The first is that such teaching does not only leave us without an explanation of sin, leaving us to assume it is a natural consequence of the process of evolution, “red in tooth and claw” (and therefore necessitating further theological acrobatics to distance God from evolution by making it autonomous in order to preserve his goodness – an evasion of accountability that would rival Sepp Blatter’s. He eventually had to resign anyway, and his prophetic example is the writing on the wall for such a theodicy.)

No, this teaching also leaves us without a Christian understanding of the nature of sin. We see this in the common practice, in these discussions, of taking sin to be selfishness, making connections with the supposed self-preservation (or sometimes, the “selfish-gene” metaphor) behind evolution, and so making God’s salvation entirely to do with showing us a new way of unselfishness, presumably bucking the natural process (“evolutionary creation”) that produced us.

But Genesis teaches us that sin came into the world by one act of disobedience to a specific command – the direct denial of the Lordship of Yahweh, the preference for seizing our own kind of wisdom instead of learning from our true Teacher. Paul develops the relationship of this to the more general manifestion of evil in Romans 1, and it is an historical (as well as a personal) process. The roots of this process are religious and relational: sidelining the God men knew led them into idolatry, and idolatry to sexual perversion and all the other “moral” perversions, in themselves an act of reprobation by God. Note the repeated phrase, “God gave them over…” in Romans 1.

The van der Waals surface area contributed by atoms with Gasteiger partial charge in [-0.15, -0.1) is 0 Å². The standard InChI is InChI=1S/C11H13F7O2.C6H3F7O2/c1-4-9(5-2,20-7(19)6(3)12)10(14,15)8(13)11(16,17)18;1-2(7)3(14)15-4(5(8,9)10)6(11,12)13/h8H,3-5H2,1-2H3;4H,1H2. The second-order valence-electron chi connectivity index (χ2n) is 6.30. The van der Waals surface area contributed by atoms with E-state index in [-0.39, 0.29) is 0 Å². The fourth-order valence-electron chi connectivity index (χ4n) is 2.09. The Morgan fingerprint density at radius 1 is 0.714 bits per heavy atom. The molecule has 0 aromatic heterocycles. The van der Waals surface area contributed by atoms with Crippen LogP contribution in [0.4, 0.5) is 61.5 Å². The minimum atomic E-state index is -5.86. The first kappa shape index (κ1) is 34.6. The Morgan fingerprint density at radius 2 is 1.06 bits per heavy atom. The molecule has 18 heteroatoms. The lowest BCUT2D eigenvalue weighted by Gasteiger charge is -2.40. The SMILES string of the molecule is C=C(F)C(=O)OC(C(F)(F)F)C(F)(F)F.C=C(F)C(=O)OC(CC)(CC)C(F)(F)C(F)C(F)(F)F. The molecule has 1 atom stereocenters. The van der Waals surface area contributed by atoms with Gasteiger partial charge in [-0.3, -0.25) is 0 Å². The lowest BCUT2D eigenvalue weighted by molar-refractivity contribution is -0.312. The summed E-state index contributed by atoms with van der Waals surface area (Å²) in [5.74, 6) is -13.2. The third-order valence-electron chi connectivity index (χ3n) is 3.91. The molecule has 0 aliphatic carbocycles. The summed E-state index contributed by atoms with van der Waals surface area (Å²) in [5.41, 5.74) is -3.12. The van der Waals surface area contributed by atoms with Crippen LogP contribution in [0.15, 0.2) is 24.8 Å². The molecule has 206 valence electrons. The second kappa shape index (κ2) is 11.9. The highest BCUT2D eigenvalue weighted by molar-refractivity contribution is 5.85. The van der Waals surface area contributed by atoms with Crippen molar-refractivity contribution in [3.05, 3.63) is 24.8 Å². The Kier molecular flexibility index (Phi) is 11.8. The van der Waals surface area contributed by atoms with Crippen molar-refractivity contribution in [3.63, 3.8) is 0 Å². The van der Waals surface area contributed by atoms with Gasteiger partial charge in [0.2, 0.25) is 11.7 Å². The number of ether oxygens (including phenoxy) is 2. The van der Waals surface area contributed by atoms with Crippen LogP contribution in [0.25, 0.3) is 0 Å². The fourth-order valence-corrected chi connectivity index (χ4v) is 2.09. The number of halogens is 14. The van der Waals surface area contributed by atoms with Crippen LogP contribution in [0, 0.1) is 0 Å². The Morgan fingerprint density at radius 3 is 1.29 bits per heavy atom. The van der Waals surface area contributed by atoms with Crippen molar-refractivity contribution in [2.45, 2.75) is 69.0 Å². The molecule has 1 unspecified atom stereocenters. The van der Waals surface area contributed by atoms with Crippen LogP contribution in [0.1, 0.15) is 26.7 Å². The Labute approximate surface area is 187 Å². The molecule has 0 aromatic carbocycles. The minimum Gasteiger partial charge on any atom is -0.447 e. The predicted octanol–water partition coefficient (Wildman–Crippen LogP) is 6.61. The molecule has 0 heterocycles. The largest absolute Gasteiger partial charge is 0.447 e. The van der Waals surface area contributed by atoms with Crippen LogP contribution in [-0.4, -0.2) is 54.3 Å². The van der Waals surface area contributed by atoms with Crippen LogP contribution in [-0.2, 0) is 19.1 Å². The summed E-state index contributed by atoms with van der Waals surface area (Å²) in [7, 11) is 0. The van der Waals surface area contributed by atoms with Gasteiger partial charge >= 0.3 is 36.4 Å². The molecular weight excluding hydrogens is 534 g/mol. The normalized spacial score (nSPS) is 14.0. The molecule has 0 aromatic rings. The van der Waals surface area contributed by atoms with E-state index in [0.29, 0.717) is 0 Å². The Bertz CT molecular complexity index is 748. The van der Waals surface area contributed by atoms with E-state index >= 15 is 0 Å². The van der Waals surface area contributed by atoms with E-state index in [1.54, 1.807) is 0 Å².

It is only because the root of sin is the historic event of breaking existing fellowship with God that we can know that the solution to sin must also begin in restoration of that fellowship. Attempts at moral reformation cannot succeed because it is God who has, for both chastisement and to spur repentance, “given us over” to sin. And so the gospel order is repentance that leads to obedience, which breaks the idols in our hearts, which opens the way to our sexual and moral reformation and our ability to return to the role Adam was given in God’s Kingdom.

Mention of that Kingdom, and man’s role in it, demonstrates another thing that is lost by ahistoric re-interpretations of Genesis. Evolution gives mankind no role except that of survival, a role inherited not only by men but by animals, plants and lowly protists. The creation ordinance to rule and subdue the earth – and Adam’s more specific priestly role – are superadded to that, and must have become so at a point in time, at least as far as linking whatever “natural” royal endowments of mind and will we have with the conscious service of Yahweh, the only true and living God.